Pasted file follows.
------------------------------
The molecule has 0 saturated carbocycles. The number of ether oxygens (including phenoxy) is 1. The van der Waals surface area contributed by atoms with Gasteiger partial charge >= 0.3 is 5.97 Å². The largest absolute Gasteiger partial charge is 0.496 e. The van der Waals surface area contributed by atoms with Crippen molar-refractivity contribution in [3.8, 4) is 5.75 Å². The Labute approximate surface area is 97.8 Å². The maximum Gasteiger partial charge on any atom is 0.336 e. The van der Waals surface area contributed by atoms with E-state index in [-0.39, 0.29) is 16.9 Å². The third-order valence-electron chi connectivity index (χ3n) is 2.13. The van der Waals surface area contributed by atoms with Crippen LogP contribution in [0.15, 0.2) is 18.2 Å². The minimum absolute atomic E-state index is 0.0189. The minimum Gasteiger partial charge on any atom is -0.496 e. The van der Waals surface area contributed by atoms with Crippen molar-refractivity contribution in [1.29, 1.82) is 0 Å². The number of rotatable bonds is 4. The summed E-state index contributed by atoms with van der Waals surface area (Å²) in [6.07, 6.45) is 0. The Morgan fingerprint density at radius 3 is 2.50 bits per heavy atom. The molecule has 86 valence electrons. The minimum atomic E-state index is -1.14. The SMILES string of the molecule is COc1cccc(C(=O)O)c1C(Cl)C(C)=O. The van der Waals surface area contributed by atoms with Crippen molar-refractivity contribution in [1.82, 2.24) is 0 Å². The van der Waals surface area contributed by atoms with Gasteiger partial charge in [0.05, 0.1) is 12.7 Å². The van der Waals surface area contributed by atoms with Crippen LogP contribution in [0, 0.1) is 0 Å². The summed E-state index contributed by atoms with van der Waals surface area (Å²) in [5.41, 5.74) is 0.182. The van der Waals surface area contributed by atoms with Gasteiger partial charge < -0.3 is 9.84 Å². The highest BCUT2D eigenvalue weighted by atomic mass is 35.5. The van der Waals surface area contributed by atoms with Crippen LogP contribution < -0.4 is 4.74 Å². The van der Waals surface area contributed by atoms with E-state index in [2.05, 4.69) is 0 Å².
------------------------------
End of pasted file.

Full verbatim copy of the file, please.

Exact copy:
The molecule has 0 saturated carbocycles. The number of ether oxygens (including phenoxy) is 1. The van der Waals surface area contributed by atoms with Gasteiger partial charge >= 0.3 is 5.97 Å². The largest absolute Gasteiger partial charge is 0.496 e. The van der Waals surface area contributed by atoms with Crippen molar-refractivity contribution in [3.8, 4) is 5.75 Å². The Labute approximate surface area is 97.8 Å². The maximum Gasteiger partial charge on any atom is 0.336 e. The van der Waals surface area contributed by atoms with E-state index in [-0.39, 0.29) is 16.9 Å². The third-order valence-electron chi connectivity index (χ3n) is 2.13. The van der Waals surface area contributed by atoms with Crippen LogP contribution in [0.15, 0.2) is 18.2 Å². The minimum absolute atomic E-state index is 0.0189. The minimum Gasteiger partial charge on any atom is -0.496 e. The van der Waals surface area contributed by atoms with Crippen molar-refractivity contribution in [1.29, 1.82) is 0 Å². The number of rotatable bonds is 4. The summed E-state index contributed by atoms with van der Waals surface area (Å²) in [6.07, 6.45) is 0. The Morgan fingerprint density at radius 3 is 2.50 bits per heavy atom. The molecule has 86 valence electrons. The minimum atomic E-state index is -1.14. The SMILES string of the molecule is COc1cccc(C(=O)O)c1C(Cl)C(C)=O. The van der Waals surface area contributed by atoms with Crippen molar-refractivity contribution in [1.82, 2.24) is 0 Å². The van der Waals surface area contributed by atoms with Gasteiger partial charge in [0.05, 0.1) is 12.7 Å². The van der Waals surface area contributed by atoms with Crippen LogP contribution in [0, 0.1) is 0 Å². The summed E-state index contributed by atoms with van der Waals surface area (Å²) in [5.41, 5.74) is 0.182. The van der Waals surface area contributed by atoms with Gasteiger partial charge < -0.3 is 9.84 Å². The highest BCUT2D eigenvalue weighted by atomic mass is 35.5. The van der Waals surface area contributed by atoms with Crippen LogP contribution < -0.4 is 4.74 Å². The van der Waals surface area contributed by atoms with E-state index in [2.05, 4.69) is 0 Å².